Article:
The Revd Kenneth Hayes
Kenneth Hayes, Baptist minister, born Risca, Glamorganshire, 1930, married with one son, and one son deceased, died Sheffield 25 December 1997.
On October 21, 1966, in the mining village of Aberfan in south Wales, a colliery waste tip slid down a mountain and engulfed the village school, killing 144 people, 116 of them children. Those who saw the deeply moving Timewatch on the disaster, which was screened in October 1996, will recall two unforgettable images of Kenneth Hayes. One is the newsreel film of the 36-year-old minister of Zion English Baptist Church, whose own son Dyfrig was missing. He decided that his role was not to dig for bodies but to do what he could for souls. He helped methodically with the grisly task of establishing the death roll – in those first few days it was believed to be even higher than it actually was. On the Sunday after the disaster, the day after his son’s body had been found, he preached in his chapel to an audience of journalists, many of them in tears throughout. In the awful months that followed, he and his wife kept the community afloat. They ran an appeal for toys for the surviving children of Aberfan that generated a huge and emotional response, as did the main disaster appeal. Kenneth Hayes’ manse became the office in which the local solicitor took the statements that would confirm the Coal Board’s culpability for the disaster.
The other unforgettable image was of Kenneth Hayes 30 years on, talking to the film-makers with unnerving conviction:
The end of chapter 8 of Romans is a great summary of faith - What can separate us from the love of God - It’s a passage I always use when there’s a personal tragedy or disaster and that’s a message we always try to emphasise - I am certain that nothing can separate us from the love of God, neither death nor life, neither angels or other heavenly rulers or powers, neither the present nor the future…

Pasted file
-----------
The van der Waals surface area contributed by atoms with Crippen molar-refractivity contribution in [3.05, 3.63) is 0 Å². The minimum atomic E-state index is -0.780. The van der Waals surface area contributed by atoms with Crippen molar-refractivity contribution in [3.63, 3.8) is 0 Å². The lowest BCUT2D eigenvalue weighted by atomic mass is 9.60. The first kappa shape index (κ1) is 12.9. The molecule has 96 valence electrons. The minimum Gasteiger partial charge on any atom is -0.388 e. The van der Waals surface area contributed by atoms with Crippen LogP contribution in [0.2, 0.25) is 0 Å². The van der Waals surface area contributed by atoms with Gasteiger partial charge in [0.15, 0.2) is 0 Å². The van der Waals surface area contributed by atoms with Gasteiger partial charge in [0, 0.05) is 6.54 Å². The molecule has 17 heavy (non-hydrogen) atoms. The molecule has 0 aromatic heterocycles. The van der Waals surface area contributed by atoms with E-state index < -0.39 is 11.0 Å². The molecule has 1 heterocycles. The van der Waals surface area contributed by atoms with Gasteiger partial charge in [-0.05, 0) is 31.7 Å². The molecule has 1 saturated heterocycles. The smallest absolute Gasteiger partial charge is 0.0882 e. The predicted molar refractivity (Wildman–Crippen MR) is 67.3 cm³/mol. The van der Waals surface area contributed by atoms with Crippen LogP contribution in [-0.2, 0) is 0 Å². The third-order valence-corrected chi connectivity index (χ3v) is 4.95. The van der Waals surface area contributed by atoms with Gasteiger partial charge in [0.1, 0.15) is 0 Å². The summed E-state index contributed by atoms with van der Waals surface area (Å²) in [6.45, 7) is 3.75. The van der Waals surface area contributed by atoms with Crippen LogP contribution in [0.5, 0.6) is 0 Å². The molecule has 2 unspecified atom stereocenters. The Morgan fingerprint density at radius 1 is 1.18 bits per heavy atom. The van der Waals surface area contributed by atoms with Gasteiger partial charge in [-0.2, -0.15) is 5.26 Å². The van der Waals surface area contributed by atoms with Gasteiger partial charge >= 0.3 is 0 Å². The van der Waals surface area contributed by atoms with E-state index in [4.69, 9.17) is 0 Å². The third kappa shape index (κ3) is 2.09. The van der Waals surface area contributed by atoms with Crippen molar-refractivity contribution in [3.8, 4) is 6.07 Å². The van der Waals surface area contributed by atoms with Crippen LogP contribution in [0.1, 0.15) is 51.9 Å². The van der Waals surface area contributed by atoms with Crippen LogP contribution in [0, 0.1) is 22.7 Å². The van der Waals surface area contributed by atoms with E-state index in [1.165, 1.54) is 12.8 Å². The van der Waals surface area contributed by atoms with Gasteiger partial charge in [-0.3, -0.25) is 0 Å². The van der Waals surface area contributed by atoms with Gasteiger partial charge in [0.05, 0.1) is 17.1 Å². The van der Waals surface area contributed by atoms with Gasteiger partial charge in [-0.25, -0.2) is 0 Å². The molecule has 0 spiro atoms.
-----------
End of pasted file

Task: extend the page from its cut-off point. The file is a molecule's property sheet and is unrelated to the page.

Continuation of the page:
As far as we’re concerned now, we’ve still got two boys. We’re only separated for a time. One day we’re going to meet. The parting and the loneliness and being without him is terrible, but it’s not for ever.
Only such unshakeable faith can have carried him through thirty years of trauma. When he officiated at Aberfan cemetery on the anniversary of the disaster in October 1997, he did so with firm strength that belied his very frail frame.
Kenneth Hayes was born in Risca, Glamorganshire, the son of a railwayman, and worked on the railways himself before being ordained in 1953. He ministered at various chapels on either side of the English-Welsh border before coming to the twin villages of Merthyr Vale and Aberfan in 1964. After the disaster he became chairman of the bereaved parents’ organisation. He urged the outside world to leave Aberfan to grieve for itself. He argued against prosecuting the Coal Board employees held responsible for the disaster. He led the campaign to remove the remaining tips above the village. As he wrote to Harold Wilson, the Prime Minister, in January 1968,
Every time it rains people are afraid to go to bed, … and all of us subconsciously are awaiting the alarm to sound…. The mental wellbeing of the community today, and the safety of the unborn generations depends on the removal of tips.
But the Coal Board refused to remove its tips unless somebody else contributed to the cost. Finally, the Wilson government forced the Aberfan Disaster Fund to pay £150,000 towards it – until the last minute it was demanding £235,000. The present government has acknowledged that its predecessor was wrong to take the money. In July 1997 Ron Davies, the Secretary of State for Wales, paid £150,000 back to the Fund after years of campaigning by Kenneth Hayes and others.
The negligence which killed over 100 children cost the National Coal Board almost nothing. It paid £500 to the relatives of each dead child, and a total of about £160,000 in compensation to Aberfan villagers. It got £150,000 of that back in the coerced contribution towards removing the tips. The politicians and Coal Board management involved in Aberfan received their normal honours. How nice it would be if society remembered the Kenneth Hayeses rather than the politicians, once in a while.
Kenneth Hayes has been buried next to Dyfrig at Pontyberen in West Wales.
[Published in The Independent, 31.1.1998]
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